How does your organization measure up in terms of data strategy?
In a recent survey conducted by Computing, more than half of polled business leaders stated that their organization is data-driven, with 20% saying that they are part of a fully data-driven organization that views data as the most crucial asset. More than 30%, on the other hand, say they consistently make data-driven business decisions and actively invest in internal capabilities to help use data across the organization.
By becoming a data-driven enterprise, businesses can significantly improve performance, customer experience, and product development –– all of which can have a positive impact on revenue. According to Brent Gleeson, “data-driven organizations are seeing upwards of 20% to 30% improvements in EBITDA due to unlocked efficiencies and more granular financial insight.”
Many businesses fail to fully harness data
However, despite attempts to become truly data-driven, many businesses are failing to fully harness their data down to the last byte. Cross-industry studies (as cited by Harvard Business Review) reveal that “on average, less than half of an organization’s structured data is actively used in making decisions, and less than 1% of its unstructured data is analyzed or used at all.”
The existence of data silos is one of the primary reasons why businesses cannot make the most of their data. Almost 40% of surveyed executives believe that most of their data is in silos and not made available to users outside of specific applications. Nearly 15%, on the other hand, think that this applies to all of their data. They also say that they have issues with data quality. Poor data management often results in slow data-to-insights and decision making. According to HBR, “80% of analysts’ time is spent simply discovering and preparing data.”
Almost 40% of surveyed executives believe that most of their data is in silos and not made available to users outside of specific applications.
Businesses who want to become data-driven are also confronted with various challenges. The majority of businesses (55%) confessed that getting their organization to commit to supporting the required change is one of their major obstacles. They also experience difficulty in securing the budget (44%), finding the right skills (43%) and technologies (37%), developing a business case (35%), and getting external parties to conform with the change (34%).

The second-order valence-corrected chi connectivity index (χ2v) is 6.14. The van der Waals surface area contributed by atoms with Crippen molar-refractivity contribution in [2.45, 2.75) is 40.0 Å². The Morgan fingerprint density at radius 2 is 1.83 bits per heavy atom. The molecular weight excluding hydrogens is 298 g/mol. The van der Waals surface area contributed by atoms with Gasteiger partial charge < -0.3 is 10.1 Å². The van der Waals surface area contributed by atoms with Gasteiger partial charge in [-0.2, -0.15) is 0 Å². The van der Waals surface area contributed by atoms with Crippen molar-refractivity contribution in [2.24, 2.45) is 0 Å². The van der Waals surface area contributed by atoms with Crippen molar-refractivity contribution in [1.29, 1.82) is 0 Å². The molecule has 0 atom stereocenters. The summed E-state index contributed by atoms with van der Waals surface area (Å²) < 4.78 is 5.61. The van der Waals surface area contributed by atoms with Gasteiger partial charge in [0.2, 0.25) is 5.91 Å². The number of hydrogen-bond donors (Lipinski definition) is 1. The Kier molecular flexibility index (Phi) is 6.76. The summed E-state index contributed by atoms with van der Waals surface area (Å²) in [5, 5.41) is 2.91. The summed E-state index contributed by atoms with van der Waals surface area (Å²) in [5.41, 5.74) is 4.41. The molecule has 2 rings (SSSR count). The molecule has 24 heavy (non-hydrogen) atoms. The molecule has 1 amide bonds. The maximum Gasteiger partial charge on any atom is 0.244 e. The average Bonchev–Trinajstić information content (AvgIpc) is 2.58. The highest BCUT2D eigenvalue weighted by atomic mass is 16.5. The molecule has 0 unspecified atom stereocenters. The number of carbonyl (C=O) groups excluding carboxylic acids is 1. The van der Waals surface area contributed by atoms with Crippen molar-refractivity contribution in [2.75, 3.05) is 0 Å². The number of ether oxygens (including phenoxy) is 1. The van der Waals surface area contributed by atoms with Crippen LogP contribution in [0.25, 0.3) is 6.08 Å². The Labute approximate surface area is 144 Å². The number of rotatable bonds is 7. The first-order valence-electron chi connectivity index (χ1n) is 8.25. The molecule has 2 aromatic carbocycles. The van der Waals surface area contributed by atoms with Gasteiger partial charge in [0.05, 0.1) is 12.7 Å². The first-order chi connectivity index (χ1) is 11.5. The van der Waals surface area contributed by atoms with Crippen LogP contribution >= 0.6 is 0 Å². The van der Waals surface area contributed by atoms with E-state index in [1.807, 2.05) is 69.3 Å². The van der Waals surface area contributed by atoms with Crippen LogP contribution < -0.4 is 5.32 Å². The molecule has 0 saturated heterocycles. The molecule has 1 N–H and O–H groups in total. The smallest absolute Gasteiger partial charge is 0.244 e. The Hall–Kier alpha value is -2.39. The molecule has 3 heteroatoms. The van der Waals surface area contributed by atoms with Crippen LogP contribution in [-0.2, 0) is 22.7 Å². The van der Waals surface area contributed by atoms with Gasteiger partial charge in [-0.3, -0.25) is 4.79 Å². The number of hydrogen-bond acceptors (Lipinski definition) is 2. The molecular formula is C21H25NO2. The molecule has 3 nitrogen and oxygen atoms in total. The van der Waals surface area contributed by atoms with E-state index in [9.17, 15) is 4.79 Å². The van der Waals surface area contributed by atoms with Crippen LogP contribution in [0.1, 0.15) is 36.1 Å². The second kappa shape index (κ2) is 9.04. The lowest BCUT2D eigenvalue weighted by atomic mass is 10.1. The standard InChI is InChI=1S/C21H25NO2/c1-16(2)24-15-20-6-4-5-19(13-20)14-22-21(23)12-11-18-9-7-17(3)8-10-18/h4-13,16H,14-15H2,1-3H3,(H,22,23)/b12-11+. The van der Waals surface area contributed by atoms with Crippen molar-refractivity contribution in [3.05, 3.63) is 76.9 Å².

Data challenges are also a major roadblock to digital transformation –– with data integration, data security, and data quality being the biggest hurdles. Data management becomes more complex during the digital transformation process due to the overwhelming amount of both structured and unstructured data held in legacy platforms and cloud-based systems.
Having a data strategy is important
Before we elaborate on the competitive advantages of having a data strategy, let us first be clear about what it is –– and what it is not. Stony Brook University’s Braden Hosch defines data strategy as an “intentional action and prioritization plan to (a) harness and integrate data, (b) create and disseminate information/intelligence, and (c) advance a [business] mission.” Data strategy does not simply mean data governance or data management — it also covers data acquisition, data quality, data access, data usage, data literacy, data extraction, data reporting, data analytics, and data security.
According to Hosch, with a coherent data strategy in place, businesses can reduce risks; drive innovation; retain and grow revenue; and promote operational effectiveness, excellence, and efficiency.
Enable a mature approach to master data management
Master data management is critical to creating a data-driven digital stack since it provides for a trusted core of data. It is also helpful in freeing data from existing silos and avoiding the creation of new ones. A truly data-driven organization ensures that data is available for all authorized and relevant users.
Many business leaders (24%) think that their organization is now at this stage of maturity, while others (another 24%) believe that they have reached the stage where all master data is managed and federated across core business applications.
But how can you gauge the maturity of your organization’s data strategy?
Rank your data strategy
Assessing the maturity of your data strategy can help you rethink your current approaches to data. It can also encourage you to consider all the gaps that may be hindering your organization from becoming fully data-driven.
Is the maturity of your data strategy good, fair, or poor? Is your current framework strewn with data management, integration, or compliance challenges? If yes, how are you going to address it?
Liaison offers a quick and easy way to evaluate the maturity of your data strategy. Simply take our free data strategy assessment quiz to determine how your organization measures up.